Sunday, 31 May 2009

Something fantastig (sic)

My friend Michael Levy was at a cocktail party this weekend. His host: none other than Stan Lee. (There they are below.)

I’ve never been given to hero-worship as such, but Stan Lee was a big figure for me growing up. He’s J K Rowling, Anthony Horowitz and Stephenie Meyer rolled into one. I doubt if any other writer in history has created so many characters who inspire such levels of absolute devotion.

In the rush to make movies based on comic books, many Hollywood execs have missed the point that the really big hits have all come from the mind of Stan Lee. The Spider-man movies, for example; even if we forget the third one (and believe me, I’ve tried) that’s nearly $2 billion in box office takings alone.

Not that the money means a thing, but look at the love. Aunt May, Pepper Potts, Foggy Nelson, Mary Jane Watson - Stan created families of characters we can connect to and care about. Now, tell me: does anybody even remember the name of the lead character in Wanted?

Stan matters to me because his work taught me that stories in print form could be as compelling as movies. And, month on month, he showed me how to do it. The power of suspense to draw you in. The effectiveness of surprises and reversals to keep you guessing. The impact of cliffhangers to bring you back. And, most important of all, the through-line of characters that makes us want to invest in them emotionally.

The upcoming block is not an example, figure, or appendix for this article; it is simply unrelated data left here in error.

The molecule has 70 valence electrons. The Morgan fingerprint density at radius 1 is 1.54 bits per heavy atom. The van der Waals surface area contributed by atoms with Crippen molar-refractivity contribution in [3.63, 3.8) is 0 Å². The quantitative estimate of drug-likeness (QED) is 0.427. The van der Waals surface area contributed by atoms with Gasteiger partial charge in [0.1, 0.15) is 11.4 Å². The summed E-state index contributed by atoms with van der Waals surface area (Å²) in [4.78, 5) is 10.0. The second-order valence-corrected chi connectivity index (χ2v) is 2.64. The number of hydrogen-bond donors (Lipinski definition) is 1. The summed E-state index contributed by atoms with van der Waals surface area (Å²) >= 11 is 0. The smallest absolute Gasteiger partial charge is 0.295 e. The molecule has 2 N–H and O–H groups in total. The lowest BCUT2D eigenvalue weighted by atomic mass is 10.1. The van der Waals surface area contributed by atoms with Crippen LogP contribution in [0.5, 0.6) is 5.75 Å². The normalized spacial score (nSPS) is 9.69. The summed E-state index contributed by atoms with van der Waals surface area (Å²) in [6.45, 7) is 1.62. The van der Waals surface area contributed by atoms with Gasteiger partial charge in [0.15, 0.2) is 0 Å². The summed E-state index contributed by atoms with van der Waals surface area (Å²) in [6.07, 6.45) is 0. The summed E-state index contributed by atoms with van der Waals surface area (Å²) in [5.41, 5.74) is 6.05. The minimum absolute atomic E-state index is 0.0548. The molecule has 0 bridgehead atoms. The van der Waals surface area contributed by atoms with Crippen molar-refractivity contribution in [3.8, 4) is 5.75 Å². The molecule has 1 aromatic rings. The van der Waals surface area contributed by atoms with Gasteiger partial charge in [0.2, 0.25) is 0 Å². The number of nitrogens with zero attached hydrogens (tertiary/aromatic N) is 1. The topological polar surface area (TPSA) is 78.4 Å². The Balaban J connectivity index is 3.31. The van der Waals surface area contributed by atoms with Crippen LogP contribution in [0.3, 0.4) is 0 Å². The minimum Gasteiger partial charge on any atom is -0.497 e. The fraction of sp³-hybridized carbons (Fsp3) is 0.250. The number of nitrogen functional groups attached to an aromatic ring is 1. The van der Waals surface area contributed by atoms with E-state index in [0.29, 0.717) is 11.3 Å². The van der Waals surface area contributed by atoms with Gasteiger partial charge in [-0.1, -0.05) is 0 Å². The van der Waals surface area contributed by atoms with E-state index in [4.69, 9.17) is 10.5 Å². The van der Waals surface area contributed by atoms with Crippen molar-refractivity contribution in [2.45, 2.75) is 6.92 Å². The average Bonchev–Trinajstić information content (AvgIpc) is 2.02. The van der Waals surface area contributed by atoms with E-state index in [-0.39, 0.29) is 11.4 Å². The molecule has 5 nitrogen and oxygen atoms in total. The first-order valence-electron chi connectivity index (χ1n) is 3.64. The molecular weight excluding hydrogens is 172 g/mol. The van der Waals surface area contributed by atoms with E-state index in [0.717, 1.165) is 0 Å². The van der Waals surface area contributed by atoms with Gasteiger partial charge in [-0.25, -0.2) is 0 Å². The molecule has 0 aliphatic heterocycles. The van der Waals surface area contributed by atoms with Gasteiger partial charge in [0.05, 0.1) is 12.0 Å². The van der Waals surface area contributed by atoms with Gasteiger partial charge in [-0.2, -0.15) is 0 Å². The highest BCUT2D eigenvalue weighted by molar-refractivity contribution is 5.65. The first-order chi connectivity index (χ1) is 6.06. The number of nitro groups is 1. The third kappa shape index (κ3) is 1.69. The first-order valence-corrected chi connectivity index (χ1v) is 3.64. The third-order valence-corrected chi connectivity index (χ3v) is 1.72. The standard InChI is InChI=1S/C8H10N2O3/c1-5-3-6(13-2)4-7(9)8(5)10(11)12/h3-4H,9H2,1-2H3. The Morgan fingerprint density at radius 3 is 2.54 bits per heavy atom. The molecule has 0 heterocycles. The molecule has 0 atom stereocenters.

There’s only one other cocktail party in the world that I’d want to crash as much, and that would be one hosted by Stan Lee’s
one-time creative partner, Steve Ditko. (This is completely hypothetical, as I’m pretty sure Ditko isn't the type to throw cocktail parties.) The Spider-man stories were created by them both, following the “Marvel Method” whereby artist and writer would agree on a plot, the artist would go off and pencil the comic, and the writer (almost always Stan in the early days) would only then add the dialogue.
Famously (though not necessarily accurately, as Jonathan Ross has pointed out
)the two are said to have fallen out over the identity of the Green Goblin. This had been set up over many issues and had all the readers guessing, including an earnest little wonk in short pants called David Morris. After forty years, I don’t think I’m throwing out a spoiler if I say that the Goblin turned out to be Norman Osborn, father of Peter Parker’s best pal Harry. Ditko had supposedly wanted him to turn out to be someone we had never seen before, on the grounds that was more realistic.

So it was. But stories aren’t realistic, and Stan was right. For whatever reason, Ditko left the comic before the Goblin was unmasked. He was replaced by John Romita (that’s J.R. senior, kiddies) - a towering talent in his own right, so it wasn’t exactly a George Lazenby moment. But I hope that there’s an
Amazing Fantasy-style parallel universe out there somewhere in which Lee and Ditko never parted company and went on spinning intricate webs of narrative to ensnare us for decades more. Maybe they’re poolside in LA right now clinking piña coladas. In the hearts of True Believers ‘tis so.


  1. Who's that handsome guy with Stan Lee?

  2. Michael Levy - on my blog? I'm not worthy!